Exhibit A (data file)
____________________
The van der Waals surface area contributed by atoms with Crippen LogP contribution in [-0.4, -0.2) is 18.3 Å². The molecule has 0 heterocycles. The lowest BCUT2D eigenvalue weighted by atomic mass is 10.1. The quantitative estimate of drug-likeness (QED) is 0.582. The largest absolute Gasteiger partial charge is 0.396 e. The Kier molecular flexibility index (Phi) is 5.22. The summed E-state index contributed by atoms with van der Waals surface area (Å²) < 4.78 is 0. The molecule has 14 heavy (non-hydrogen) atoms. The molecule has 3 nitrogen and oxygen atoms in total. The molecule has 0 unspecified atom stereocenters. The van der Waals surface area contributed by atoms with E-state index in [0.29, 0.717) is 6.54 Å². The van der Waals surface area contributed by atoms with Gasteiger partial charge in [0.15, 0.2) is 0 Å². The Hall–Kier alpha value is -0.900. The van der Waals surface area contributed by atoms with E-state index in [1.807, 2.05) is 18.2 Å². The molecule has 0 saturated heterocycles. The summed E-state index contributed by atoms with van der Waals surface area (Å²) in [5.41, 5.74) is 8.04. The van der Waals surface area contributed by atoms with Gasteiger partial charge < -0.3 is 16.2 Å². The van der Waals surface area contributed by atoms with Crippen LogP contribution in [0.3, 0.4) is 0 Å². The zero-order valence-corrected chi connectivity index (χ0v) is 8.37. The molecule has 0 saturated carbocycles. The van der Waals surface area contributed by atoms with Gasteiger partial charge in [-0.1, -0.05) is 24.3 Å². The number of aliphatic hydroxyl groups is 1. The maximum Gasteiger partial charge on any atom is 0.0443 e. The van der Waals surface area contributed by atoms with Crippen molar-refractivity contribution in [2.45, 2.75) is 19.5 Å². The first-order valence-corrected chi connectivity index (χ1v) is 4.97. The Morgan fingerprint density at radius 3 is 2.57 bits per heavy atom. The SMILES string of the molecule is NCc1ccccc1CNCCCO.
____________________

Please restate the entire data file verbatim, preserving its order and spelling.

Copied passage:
The van der Waals surface area contributed by atoms with Crippen LogP contribution in [-0.4, -0.2) is 18.3 Å². The molecule has 0 heterocycles. The lowest BCUT2D eigenvalue weighted by atomic mass is 10.1. The quantitative estimate of drug-likeness (QED) is 0.582. The largest absolute Gasteiger partial charge is 0.396 e. The Kier molecular flexibility index (Phi) is 5.22. The summed E-state index contributed by atoms with van der Waals surface area (Å²) < 4.78 is 0. The molecule has 14 heavy (non-hydrogen) atoms. The molecule has 3 nitrogen and oxygen atoms in total. The molecule has 0 unspecified atom stereocenters. The van der Waals surface area contributed by atoms with E-state index in [0.29, 0.717) is 6.54 Å². The van der Waals surface area contributed by atoms with Gasteiger partial charge in [0.15, 0.2) is 0 Å². The Hall–Kier alpha value is -0.900. The van der Waals surface area contributed by atoms with E-state index in [1.807, 2.05) is 18.2 Å². The molecule has 0 saturated heterocycles. The summed E-state index contributed by atoms with van der Waals surface area (Å²) in [5.41, 5.74) is 8.04. The van der Waals surface area contributed by atoms with Gasteiger partial charge < -0.3 is 16.2 Å². The van der Waals surface area contributed by atoms with Crippen LogP contribution in [0.3, 0.4) is 0 Å². The zero-order valence-corrected chi connectivity index (χ0v) is 8.37. The molecule has 0 saturated carbocycles. The van der Waals surface area contributed by atoms with Gasteiger partial charge in [-0.1, -0.05) is 24.3 Å². The number of aliphatic hydroxyl groups is 1. The maximum Gasteiger partial charge on any atom is 0.0443 e. The van der Waals surface area contributed by atoms with Crippen molar-refractivity contribution in [2.45, 2.75) is 19.5 Å². The first-order valence-corrected chi connectivity index (χ1v) is 4.97. The Morgan fingerprint density at radius 3 is 2.57 bits per heavy atom. The SMILES string of the molecule is NCc1ccccc1CNCCCO.